Throughout the 80 and 90s, Esther became tech’s media Girl Boss, and could be seen at all the best conferences and appearing on all the best panels alongside Bill Gates, Steve Jobs, Jim Manzi, Dan Fylstra, John Warnock, Philipe Kahn, and other early luminaries from the Dawn of Tech. Then she began to host the best panels and later into the 80s, her own events and conferences. By the 2000s, she’d moved into the rarified world of VC’s and tech investing. Today, she’s dialed back her public profile to a degree but she remains a respected and notable tech luminary, having worked actively in such prestigious organizations as ICANN, the Electronic Frontier Foundation, Wellville (a health care initiative), as well as serving as an officer and information resource for many startups.

Dyson has always been close mouthed about her political beliefs, a characteristic many CEOs and journalists shared in the 80, 90s, and through to the early aughts. In that era, high-tech regarded itself as above the grubby world of politicians and politics. You went to work in the industry to learn what a computer was, how to write and/or sell software, then figure out what the heck internet, html, and browsers were, was, and finally get rich by investing in a startup. She’s always been interested in Soviet/Russian high-tech and computing, but after 1989 and the collapse of the Soviet Union (one of the primary reasons being the USSR’s inability to compete with the West in chips), her focus shifted from the Kremlin to some of the liberated polities (such as the Baltic states) who were steadily crawling out from under Moscow’s tanks and corrosive corruption. I’ve always assumed she was a Democrat, but she’s never made a fuss about it publicly. And who knows? Maybe she’s a closeted Republican. I don’t care enough to dig into the matter.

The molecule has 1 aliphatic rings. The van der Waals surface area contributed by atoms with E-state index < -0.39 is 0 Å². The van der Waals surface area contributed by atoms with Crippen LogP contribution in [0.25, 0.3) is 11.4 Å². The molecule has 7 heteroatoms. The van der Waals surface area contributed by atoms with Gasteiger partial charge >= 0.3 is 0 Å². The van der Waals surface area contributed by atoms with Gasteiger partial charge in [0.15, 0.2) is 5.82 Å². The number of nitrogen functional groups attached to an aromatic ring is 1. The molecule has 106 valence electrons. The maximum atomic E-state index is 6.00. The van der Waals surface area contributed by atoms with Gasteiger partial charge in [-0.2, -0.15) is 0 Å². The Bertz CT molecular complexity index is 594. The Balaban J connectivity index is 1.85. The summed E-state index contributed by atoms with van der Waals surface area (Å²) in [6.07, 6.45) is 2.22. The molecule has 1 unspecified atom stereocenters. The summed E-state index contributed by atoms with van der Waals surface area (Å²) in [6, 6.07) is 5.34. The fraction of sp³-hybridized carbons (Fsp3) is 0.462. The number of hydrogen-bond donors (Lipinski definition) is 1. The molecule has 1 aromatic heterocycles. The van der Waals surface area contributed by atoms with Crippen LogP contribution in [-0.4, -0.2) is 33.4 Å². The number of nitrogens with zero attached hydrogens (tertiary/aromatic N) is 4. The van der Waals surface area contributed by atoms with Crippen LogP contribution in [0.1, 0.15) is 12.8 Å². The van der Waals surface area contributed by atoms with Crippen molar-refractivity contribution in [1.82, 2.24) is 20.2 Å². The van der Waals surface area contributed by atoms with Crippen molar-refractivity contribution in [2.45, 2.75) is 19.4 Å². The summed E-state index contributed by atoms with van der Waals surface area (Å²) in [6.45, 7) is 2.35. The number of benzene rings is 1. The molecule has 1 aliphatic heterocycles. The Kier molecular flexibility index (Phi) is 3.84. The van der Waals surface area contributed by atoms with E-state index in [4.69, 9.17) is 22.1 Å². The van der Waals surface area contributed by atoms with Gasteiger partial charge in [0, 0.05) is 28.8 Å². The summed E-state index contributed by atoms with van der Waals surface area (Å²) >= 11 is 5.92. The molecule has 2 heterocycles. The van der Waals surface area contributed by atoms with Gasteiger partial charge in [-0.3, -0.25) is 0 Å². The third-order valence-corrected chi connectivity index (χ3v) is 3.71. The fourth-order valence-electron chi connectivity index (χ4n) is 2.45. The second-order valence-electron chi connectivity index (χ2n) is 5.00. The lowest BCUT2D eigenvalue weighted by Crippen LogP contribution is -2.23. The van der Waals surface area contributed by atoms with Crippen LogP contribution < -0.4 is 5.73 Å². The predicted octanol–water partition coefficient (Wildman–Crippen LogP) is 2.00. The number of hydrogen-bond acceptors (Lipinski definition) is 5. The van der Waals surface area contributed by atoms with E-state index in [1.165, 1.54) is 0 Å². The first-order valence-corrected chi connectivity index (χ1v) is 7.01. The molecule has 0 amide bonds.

One thing I did care about was Esther’s accuracy and adherence to the truth. I didn’t always agree with her opinions, but I did trust her grasp of the facts and accuracy. These are important when you to make decisions about what type of technology to invest in and how much. But time moves on and over the last ten years, Esther has gradually relinquished her throne to Kara Swisher, currently high-tech’s new grandest dame.